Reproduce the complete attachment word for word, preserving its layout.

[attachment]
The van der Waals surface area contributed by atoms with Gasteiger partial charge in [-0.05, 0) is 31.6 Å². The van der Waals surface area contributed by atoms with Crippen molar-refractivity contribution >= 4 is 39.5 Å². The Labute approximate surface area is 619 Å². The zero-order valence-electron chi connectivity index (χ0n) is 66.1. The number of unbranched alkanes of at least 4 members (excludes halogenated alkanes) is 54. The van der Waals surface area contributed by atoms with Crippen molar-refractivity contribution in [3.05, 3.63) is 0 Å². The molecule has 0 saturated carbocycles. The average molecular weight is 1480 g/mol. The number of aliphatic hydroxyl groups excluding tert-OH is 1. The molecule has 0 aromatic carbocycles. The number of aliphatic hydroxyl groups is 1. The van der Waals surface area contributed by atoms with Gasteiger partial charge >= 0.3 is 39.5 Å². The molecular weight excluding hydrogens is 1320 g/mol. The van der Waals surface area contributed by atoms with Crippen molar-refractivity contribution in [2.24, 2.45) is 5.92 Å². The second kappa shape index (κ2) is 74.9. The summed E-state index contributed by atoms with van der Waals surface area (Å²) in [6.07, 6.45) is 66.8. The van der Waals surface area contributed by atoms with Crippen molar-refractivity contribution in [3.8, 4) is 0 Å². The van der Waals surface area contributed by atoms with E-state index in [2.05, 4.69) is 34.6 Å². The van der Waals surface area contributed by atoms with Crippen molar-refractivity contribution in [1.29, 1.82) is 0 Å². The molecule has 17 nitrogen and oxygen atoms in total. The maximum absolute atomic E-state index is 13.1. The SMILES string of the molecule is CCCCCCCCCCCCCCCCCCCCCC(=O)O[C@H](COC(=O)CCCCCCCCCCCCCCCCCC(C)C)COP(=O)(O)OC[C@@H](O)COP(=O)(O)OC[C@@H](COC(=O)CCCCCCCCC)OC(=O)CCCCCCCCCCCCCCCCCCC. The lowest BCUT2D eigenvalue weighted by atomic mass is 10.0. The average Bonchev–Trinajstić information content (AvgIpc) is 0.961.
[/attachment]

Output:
The van der Waals surface area contributed by atoms with Gasteiger partial charge in [-0.05, 0) is 31.6 Å². The van der Waals surface area contributed by atoms with Crippen molar-refractivity contribution >= 4 is 39.5 Å². The Labute approximate surface area is 619 Å². The zero-order valence-electron chi connectivity index (χ0n) is 66.1. The number of unbranched alkanes of at least 4 members (excludes halogenated alkanes) is 54. The van der Waals surface area contributed by atoms with Crippen molar-refractivity contribution in [3.05, 3.63) is 0 Å². The molecule has 0 saturated carbocycles. The average molecular weight is 1480 g/mol. The number of aliphatic hydroxyl groups excluding tert-OH is 1. The molecule has 0 aromatic carbocycles. The number of aliphatic hydroxyl groups is 1. The van der Waals surface area contributed by atoms with Gasteiger partial charge >= 0.3 is 39.5 Å². The molecular weight excluding hydrogens is 1320 g/mol. The van der Waals surface area contributed by atoms with Crippen molar-refractivity contribution in [2.24, 2.45) is 5.92 Å². The second kappa shape index (κ2) is 74.9. The summed E-state index contributed by atoms with van der Waals surface area (Å²) in [6.07, 6.45) is 66.8. The van der Waals surface area contributed by atoms with Crippen molar-refractivity contribution in [3.8, 4) is 0 Å². The van der Waals surface area contributed by atoms with E-state index in [2.05, 4.69) is 34.6 Å². The van der Waals surface area contributed by atoms with Crippen molar-refractivity contribution in [1.29, 1.82) is 0 Å². The molecule has 17 nitrogen and oxygen atoms in total. The maximum absolute atomic E-state index is 13.1. The SMILES string of the molecule is CCCCCCCCCCCCCCCCCCCCCC(=O)O[C@H](COC(=O)CCCCCCCCCCCCCCCCCC(C)C)COP(=O)(O)OC[C@@H](O)COP(=O)(O)OC[C@@H](COC(=O)CCCCCCCCC)OC(=O)CCCCCCCCCCCCCCCCCCC. The lowest BCUT2D eigenvalue weighted by atomic mass is 10.0. The average Bonchev–Trinajstić information content (AvgIpc) is 0.961.